71% of U.S. consumers said they had downloaded software to protect their data privacy or help to control their web experience, according to a survey by JanRain, a customer profile and identity management software provider acquired by Akamai in January 2019.
42% said they were open to forgiving a brand’s data breach as long as the company immediately informs them about the attack and how it is responding.
7% refuse to forgive brands for allowing bad actors access to their personal data.
14% have lost all faith in an organization’s ability to protect their data.
55% would let companies they trust use some of their personal data for specific purposes that benefit them in clear ways.
36% wouldn’t let any company use their personal data.
66% like the idea of being able to alert companies when they’re interested in something as long as they can “switch it off” when they’re no longer interested.
16% aren’t interested in this even if it came with preferences control.
8% said ads “often” seemed to understand their needs, presenting brands with an important area for improvement.
47% said ads do seem to understand their needs at least “sometimes” while 26% said ads “hardly ever” understand them, 9% said online ads “never” do.
When asked whether they’d walk away from a business that requires personal information up front (like a phone number or email address) in order to conduct business, 15% of those surveyed said “yes” while 24% said “probably.”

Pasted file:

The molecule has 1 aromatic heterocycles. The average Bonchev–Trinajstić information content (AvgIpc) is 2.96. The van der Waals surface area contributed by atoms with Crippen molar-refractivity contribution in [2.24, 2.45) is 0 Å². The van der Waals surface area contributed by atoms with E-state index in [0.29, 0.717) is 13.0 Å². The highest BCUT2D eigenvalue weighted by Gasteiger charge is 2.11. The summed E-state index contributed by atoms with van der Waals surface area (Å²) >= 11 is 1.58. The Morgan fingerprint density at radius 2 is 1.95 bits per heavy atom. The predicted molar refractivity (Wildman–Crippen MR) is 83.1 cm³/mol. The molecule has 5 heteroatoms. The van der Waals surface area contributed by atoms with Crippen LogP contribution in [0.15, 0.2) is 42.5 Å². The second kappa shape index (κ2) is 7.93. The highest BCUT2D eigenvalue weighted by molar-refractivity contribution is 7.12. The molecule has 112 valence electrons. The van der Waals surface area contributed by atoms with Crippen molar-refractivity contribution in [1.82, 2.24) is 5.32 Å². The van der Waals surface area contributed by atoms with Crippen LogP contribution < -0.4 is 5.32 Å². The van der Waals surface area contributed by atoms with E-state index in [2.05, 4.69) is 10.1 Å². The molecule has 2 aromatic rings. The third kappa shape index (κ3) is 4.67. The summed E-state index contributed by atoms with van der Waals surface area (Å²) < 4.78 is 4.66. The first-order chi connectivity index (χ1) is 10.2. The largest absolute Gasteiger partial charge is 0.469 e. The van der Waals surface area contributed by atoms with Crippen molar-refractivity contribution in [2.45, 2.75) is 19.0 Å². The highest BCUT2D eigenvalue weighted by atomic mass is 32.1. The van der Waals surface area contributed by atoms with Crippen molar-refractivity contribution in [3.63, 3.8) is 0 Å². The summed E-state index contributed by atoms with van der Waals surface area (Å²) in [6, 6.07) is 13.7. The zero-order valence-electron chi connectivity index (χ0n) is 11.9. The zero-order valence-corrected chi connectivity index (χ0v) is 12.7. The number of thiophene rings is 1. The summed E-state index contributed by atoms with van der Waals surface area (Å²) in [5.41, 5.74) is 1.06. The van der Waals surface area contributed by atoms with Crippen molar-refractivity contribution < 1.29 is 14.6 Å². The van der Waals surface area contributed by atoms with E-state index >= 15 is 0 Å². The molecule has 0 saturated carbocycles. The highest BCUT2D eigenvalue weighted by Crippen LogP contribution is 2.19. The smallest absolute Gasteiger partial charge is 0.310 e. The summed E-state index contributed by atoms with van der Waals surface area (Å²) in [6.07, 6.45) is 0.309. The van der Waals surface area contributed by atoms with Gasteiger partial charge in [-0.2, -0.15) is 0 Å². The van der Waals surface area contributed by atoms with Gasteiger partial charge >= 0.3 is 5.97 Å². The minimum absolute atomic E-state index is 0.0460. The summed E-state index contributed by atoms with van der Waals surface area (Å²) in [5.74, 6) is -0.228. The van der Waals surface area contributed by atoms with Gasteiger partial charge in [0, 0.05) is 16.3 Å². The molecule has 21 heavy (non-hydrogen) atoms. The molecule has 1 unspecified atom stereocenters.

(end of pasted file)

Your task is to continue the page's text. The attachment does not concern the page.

54% said it depends on whether the business is trusted or the only option.
Janrain in the third quarter of 2018 surveyed more than 1,000 U.S. consumers on attitudes toward data privacy and security.
66% of those surveyed renewed their call for GDPR-like rules in the United States that force brands to provide consumers with greater privacy, security and control of their personal data. Janrain asked a similar question in May of 2018 to which 69% responded favorably to more regulation in the States.
Janrain’s findings show consumers not only want more regulation, they believe it will actually help in the wake of high-profile breaches and controversies affecting well-known organizations such as Yahoo!, Equifax and Facebook.
9% believe such laws would be ineffective while 6% believe more regulation would be too hard on businesses and the economy.
9% believe achieving data security requires the shared support of consumers, business and government.
44% report being most concerned about protecting their financial data over all other forms of personal data, a quarter of consumers realize the importance of protecting their passwords, pointing to sound password management as their chief concern.
61% say they are very careful about their computer/mobile security.
12% have given up worrying about their computer/mobile security, because they believe hackers can break into company networks anyway.